Summarized by Kent Larsen
LDS Inventor's secretive venture could change the way networks work (Hoping Clients Make the Switch)
Washington Post, pg F16 15Nov99 B2
By Sarah Schafer: Washington Post Staff Writer
COLUMBIA, MARYLAND -- An LDS inventor and millionaire's latest venture
could change the way computer networks operate and in the process earn
billions in a nascent market. David Huber's new venture, Corvis
Corporation, expects to eventually employ 1,500 people.
Corvis has raised between $40 and $80 million in venture capital to
date, including Huber's own investment. Huber was the founder of Ciena
Corporation, a Linthicum, Maryland high-tech firm that raised $3.4
billion in a 1997 IPO, the highest amount raised by any IPO that year.
But Huber soon had a falling-out with the Board of Directors, and left
Cienna, $300 million richer from the stock that he owned.
With Corvis, Huber is claiming that he has developed an all-fiber optic
network, which should cut up to 75 percent of the cost of running
digital telephone and data networks. To take advantage of this cost
savings, telephone companies and network providers would have to switch
their entire networks over to Corvis' technology, a daunting and
Because of intense competition in this market, Corvis has become very
secretive about their technology. The company didn't even have a website
until April, and the website contains so little information, that
anaylists visiting the site are frustrated. All analysts that talk with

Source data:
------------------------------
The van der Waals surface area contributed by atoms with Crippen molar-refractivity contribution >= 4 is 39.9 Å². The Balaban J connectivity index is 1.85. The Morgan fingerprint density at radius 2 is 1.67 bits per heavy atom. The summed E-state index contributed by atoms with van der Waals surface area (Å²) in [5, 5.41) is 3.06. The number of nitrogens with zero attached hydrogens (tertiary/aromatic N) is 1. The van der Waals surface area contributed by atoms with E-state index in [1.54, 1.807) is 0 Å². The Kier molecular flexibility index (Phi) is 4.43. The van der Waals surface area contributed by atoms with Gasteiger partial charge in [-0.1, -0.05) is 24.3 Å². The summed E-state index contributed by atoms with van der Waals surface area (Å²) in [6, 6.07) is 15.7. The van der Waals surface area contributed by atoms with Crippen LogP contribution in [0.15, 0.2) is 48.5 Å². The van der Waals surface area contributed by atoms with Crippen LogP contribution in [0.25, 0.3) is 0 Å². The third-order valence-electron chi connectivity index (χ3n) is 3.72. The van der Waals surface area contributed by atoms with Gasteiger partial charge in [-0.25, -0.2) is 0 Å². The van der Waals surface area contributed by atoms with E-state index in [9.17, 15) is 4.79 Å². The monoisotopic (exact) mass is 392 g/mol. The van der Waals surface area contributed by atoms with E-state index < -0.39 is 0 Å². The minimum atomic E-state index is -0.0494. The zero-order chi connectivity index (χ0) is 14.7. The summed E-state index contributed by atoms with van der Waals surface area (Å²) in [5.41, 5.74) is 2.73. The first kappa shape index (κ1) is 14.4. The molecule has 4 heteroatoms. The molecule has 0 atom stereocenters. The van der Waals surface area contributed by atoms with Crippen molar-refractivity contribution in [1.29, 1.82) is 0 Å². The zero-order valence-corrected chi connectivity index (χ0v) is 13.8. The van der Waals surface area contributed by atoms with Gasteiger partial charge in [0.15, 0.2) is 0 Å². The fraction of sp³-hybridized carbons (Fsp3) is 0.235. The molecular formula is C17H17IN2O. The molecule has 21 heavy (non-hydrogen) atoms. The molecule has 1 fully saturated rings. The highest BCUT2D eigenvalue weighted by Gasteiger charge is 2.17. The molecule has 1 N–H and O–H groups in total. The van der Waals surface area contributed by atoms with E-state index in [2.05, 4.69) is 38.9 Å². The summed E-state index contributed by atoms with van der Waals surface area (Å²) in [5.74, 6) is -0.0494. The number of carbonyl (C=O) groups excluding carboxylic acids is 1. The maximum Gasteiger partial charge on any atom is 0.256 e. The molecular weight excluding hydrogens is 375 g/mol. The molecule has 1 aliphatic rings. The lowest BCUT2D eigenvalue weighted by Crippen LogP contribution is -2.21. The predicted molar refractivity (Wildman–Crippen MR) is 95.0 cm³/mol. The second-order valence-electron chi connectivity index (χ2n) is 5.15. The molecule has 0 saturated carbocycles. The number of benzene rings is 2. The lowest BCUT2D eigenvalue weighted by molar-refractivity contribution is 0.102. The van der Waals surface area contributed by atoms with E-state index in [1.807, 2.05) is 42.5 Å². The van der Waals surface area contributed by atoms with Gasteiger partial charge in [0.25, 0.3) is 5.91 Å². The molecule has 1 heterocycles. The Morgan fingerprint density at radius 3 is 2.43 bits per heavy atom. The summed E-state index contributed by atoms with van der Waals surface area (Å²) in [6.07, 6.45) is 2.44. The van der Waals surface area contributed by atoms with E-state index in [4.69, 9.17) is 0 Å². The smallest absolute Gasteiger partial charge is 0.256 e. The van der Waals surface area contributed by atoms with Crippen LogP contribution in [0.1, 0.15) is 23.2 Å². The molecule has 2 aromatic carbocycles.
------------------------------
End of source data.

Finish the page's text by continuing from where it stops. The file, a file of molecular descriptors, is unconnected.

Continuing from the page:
the company must sign non-disclosure agreements that cover the
technology. This secrecy has led to a lot of criticism in the industry
of Corvis and of Huber.
"I think it's distracting from Corvis's main message, all the secrecy
they're applying to their technology," says Chris Nicoll, an analyst
with Current Analysis in Sterling, Virginia. "Corvis appears to have
some revolutionary applications, but it's getting lost in the secrecy --
you know, why are they being secretive?" But Huber stands by his
statements about his technology, in spite of the difficulty for analysts
to verify them, "We've been very direct," he says. "And I'm not a person
who believes in sleight of words."
Huber grew up in an LDS family in Le Grande, Oregon. When he started
college at Eastern Oregon University, he chose to study physics because
it seemed most interesting and cutting-edge. He went on to get a Ph.D.
from BYU. In 1989, Huber joined General Instrument Corp., to help
develop the optical amplifier, a device that amplifies light signals by
sending them through fiber soaked in a rare element called erbium. The
technology had been discovered by David Payne, one of Huber's heroes.
"The optical amplifier just changed everything," says Huber.
Huber says that technology is basically "amoral," that morality comes
from how it is used. People have a moral obligation to use technology
for good, he says. Scientists should therefore seek for new technology,
"Our job is to see if we can be at the forefront," he says.